Oregeron on Etling facing Bama: This is his test

quarterback Danny Etling (16) flips the ball as he is tackled by Mississippi State Bulldogs linebacker Montez Sweat (9) during the second quarter at Davis Wade Stadium. Photo: Matt Bush-USA TODAY Sports
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BATON ROUGE — Danny Etling is 13-5 as LSU's starting quarterback with a 324-yard passing game in the Tigers' 54-39 win at No. 22 Texas A&M last season.

The last starting quarterback at LSU to win that many games and throw for 300 yards or more in a win was Zach Mettenberger in 2013.

But coach Ed Orgeron has said more than once that Etling has not led the Tigers to a signature win. LSU did beat No. 20 Florida and No. 11 Auburn this season, but Etling completed just 9 of 16 passes for 125 yards with a touchdown and 13 of 24 for 206 yards and a touchdown in those two games. Not exactly signature.

His chance is Saturday night. The No. 20 Tigers (6-2, 3-1 Southeastern Conference) play at No. 1 Alabama (8-0, 5-0 SEC) at 7 p.m. on CBS in Bryant-Denny Stadium in Tuscaloosa. 

"This is his test. He knows it," Orgeron said Monday. "But we've got to protect him."

Etling is No. 4 in the SEC in the all-encompassing passing efficiency statistic at 156.6 on 93-of-155 passing for 1,452 yards and nine touchdowns with just one interception despite a young and mostly average offensive line that has allowed 15 sacks and countless hurries and hits on Etling.

Alabama is fourth in the SEC with 23 sacks. The Crimson Tide is also No. 1 in the nation in total defense with 236 yards allowed a game, in rushing defense with 66.4 yards allowed a game and in scoring defense with 9.8 points allowed a game. The Tide is No. 6 nationally in pass efficiency defense with 11 interceptions and six touchdowns allowed and is No. 5 in third down conversion percentage allowed at 25 percent. Alabama cornerback Levi Wallace leads the SEC with 12 passes defensed on the season.

"First of all, Danny has to be very, very patient," Orgeron said. "He has to make the right throws, the right decisions in a big game." 

 

Etling did not fare well against a similar Alabama defense last season in a big game at Tiger Stadium as he was 11-of-24 passing for 92 yards with an interception amid a season-high five sacks in a 10-0 loss. He also missed open receivers or did not see them in time.

"There were some throws last year that were wide open," Orgeron said. "He didn't make them. He realized that. And there times we didn't block very well for him."

For this Alabama game, though, Etling has a new back as he had surgery last spring after playing the 2016 season in pain and often unable to perform full passing motions. He also has a new offense under first-year coordinator Matt Canada, whose motion, shifts and jet sweeps have had some success.

"I know we have a better plan this year," Orgeron said. "I think that the offense is working very hard to protect Danny and get the throws out that we can get and run the ball when we can."

Etling, though, does not see his part in the Alabama game exactly the same way Orgeron does.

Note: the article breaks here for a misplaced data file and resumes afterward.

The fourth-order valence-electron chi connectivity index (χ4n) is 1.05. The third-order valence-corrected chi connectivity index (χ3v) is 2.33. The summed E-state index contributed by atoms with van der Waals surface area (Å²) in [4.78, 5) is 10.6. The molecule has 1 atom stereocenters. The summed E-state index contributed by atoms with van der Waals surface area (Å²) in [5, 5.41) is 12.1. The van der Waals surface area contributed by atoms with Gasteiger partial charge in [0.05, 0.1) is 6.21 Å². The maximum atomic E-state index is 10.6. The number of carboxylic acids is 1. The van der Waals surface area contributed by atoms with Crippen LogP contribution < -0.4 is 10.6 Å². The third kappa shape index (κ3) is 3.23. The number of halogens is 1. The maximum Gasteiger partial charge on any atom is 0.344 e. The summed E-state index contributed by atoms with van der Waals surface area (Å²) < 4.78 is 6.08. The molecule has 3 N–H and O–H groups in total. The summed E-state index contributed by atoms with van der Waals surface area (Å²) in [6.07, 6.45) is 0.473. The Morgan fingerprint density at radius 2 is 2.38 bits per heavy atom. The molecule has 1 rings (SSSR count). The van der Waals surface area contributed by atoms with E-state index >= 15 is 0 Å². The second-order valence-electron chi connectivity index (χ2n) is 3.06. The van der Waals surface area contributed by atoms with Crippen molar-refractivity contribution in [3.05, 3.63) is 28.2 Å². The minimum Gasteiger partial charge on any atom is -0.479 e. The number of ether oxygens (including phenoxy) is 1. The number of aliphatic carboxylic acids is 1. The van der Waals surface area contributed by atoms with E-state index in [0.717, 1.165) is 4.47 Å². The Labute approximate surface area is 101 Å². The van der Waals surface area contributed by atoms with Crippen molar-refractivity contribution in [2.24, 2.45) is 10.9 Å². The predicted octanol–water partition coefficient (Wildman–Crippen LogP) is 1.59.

"Yeah, sure, I mean it'd be great to have a big night against any team," he said. "Really, what it is is just focusing on treating this game like it's any other game and trying to have the same preparation and not get too high or too low and stay even keel and try to continue to make the right decisions."

Etling is as concerned with what he does not do against Alabama, such as not throwing interceptions. His single one on the season is a major reason why his efficiency numbers are so good, and even that one was a desperation toss at the end of the loss to Troy.

"I think it's a big deal," Etling said when asked about not getting caught up in the name, Alabama. "Sometimes people can look at them and get intimidated or make it seem bigger than it really is. You can't really try and get too gassed up or anything like that and try to make something happen that's not there or try to play outside of what you're capable of doing. We've just got to make sure we go out there and play our game and keep improving as an offense as we have been."

LSU's offensive game will be different than what Alabama coach Nick Saban has seen in recent years from previous head coach Les Miles and former offensive coordinator Cam Cameron. Or are all the motions and shifts of Canada just eye candy?

"Without giving away anything, certainly this isn't a team you want to play in a phone booth," Etling said. "You want the best advantages in terms of numbers and personnel."

Canada, whose finesse game has tricked opponents in recent weeks during LSU's three-game winning streak, may also have a few tricks he has been hiding.

"Maybe, you'll just have to tune in and find out," Etling said. "We definitely want to play loose and have fun doing it."

Etling did not admit it at first, but he realizes this could be a watershed game for him as Orgeron said.

"It's my senior year," he said. "This is a great stage and a great time to be playing."

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